Creating different T-shirt designs has become popular during the past few years. It seems like everyone is looking for the best technique to create their unique prints.
Layering different vinyl colors on garments is a popular method for creating a one-of-a-kind design. Since it is easy to do it, people use it as a way to design most of their clothes.
Choosing the correct vinyl is key
This might be obvious to some, but for noobs, remember to use heat transfer vinyl (HTV).
The product will either say heat transfer vinyl or iron on vinyl. This type of vinyl utilizes heat and pressure to adhere to fabric and other materials.
What fabric works best with iron on vinyl?
Cotton tends to be the best fabric to use for heat transfer vinyl. This is because cotton can withstand high temperatures and pressures.
Polyester also works well, although a lower temperature and pressure is required.
Acrylic on the other hand is too delicate. It will likely melt, not making it ideal to use with heat transfer vinyl.
What about speciality vinyls?
We will be layering vinyl. But don’t forger that nothing goes on top of speciality vinyls. This means, do not add vinyl on top of glitter, holographic, flocked or foil vinyl.
If you are interested to learn how to layer iron on vinyl, you are in the right place. We have all the needed tips and tricks just for you.
Handling several layers of vinyl decals sound complicated. But once you try it, you will realize the process is simple.
A bit of practice and precision will be enough to create your perfect printables. You will see how many amazing crafting pieces can be created using this process.
With a few easy steps, we’ll help you learn how to iron vinyl on. This is possible on shirts or any other material for that matter. This skill can be valuable for your future crafting DIY projects.
Stay tuned because we have gathered all the best tips and ideas in one place.
Choose the design
You first need to decide what it is to transfer. Look for the pictures, designs, or you may even want to create your own illustration.
Once your design is ready, the rest is simple. All you need is to choose and source the vinyl color you want.
Using a cutting machine, you can cut out the require design on the vinyl. Make sure you have a stable mat and the vinyl is held firmly in place on the mat. To be extra safe, use ducting tape to hold the vinyl in place during the cutting process.
The cutting machine will be able to adjust everything, including the blades. It will cut your vinyl perfectly.
Weed the heat transfer vinyl
Once you have cut the design on the vinyl, you should weed it. This is done with a unique tool or a weeding pen.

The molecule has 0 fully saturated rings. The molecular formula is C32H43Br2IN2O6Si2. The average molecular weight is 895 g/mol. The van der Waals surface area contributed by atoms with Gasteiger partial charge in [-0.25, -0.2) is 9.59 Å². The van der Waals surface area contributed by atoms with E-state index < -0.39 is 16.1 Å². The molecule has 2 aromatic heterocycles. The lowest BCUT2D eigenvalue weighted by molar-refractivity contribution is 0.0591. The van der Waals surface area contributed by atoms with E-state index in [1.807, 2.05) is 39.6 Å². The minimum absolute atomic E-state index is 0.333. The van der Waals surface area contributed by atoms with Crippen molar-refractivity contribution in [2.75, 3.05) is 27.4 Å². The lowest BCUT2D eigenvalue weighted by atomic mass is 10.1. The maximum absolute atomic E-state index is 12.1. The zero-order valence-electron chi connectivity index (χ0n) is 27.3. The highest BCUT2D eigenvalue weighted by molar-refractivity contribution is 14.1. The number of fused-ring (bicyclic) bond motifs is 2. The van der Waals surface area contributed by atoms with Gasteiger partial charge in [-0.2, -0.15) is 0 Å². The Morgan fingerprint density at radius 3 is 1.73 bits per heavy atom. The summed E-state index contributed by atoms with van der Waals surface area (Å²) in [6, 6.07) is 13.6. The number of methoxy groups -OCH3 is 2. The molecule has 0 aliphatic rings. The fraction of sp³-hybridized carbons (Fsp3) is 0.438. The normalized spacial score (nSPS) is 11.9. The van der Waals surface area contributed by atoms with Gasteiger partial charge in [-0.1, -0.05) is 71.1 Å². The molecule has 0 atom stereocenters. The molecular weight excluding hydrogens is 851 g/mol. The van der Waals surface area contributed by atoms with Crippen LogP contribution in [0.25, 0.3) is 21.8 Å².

Your heat transfer vinyl should be put on the cutting mat on the shiny side and needs to face it down.
The weeding process is done to ensure you get rid of excess material to create your design. Take some time and care not to damage the vinyl you require. Gently remove the excess!
Putting the materials in the correct order
A common mistake people make is placing regular vinyl and special vinyl in the wrong order.
Your special vinyl should always be the top layer. The regular vinyl should be the base and needs to be placed underneath.
If you place them the opposite way, the transfer process won’t adhere well.
These so called “special vinyls” are glitter, galaxy prints, opal prints, and foil vinyl. So if you are including any of them, make sure they are applied on the top layer.
Lining up your design accurately against your garment
Say you are working on applying vinyl to a t-shirt. To find the center point, you can fold it vertically in half and iron over it.
This will leave a vertical crease bang smack down the middle of the shirt. You’d be correct to have concerns about the crease affecting the bonding process of the vinyl. However, later on we will be pre-pressing the fabric before application.
Next, you can make a notch to mark the center point of your vinyl. Then simply line up the notch to the vertical crease of the t-shirt and everything is now centered.
Prepare your materials
To start the heat transfer process, prepare your iron or heat press machine. Switch on your heat source and set it to the required temperature.
The best temperature for layering iron on vinyl is around 300°F. Make sure not to exceed 310°F, or you risk melting the material.
Your other materials and garments should also be prepared for the process. Make sure you have pre-pressed them. This is to get rid of additional moisture that can interfere with the adhesive during the transfer process.
Pre-pressed recommended temperatures & times
For pre-pressing using a heat press machine, set it to 315°F for 15 seconds. For an iron, set it to what the material of your fabric is and iron for a good 30 seconds.
The last step before applying the vinyl is to remove any lint, fuzz or pet hair from the fabric. These contaminants can affect the adhesive from doing its job. A lint roller does the job perfectly.
Start the heat press process
Once everything is set up, start layering your vinyl with your heat source. The whole process is simple and easy.
You need to press the iron for at least 20 seconds if dealing with cotton. For other materials try 30 seconds or more until they stick.
The heat should be high enough so that your heat transfer vinyl sticks to the fabric. If you see it doesn’t transfer well the first time round, try to heat it up a bit more. Also try applying more pressure.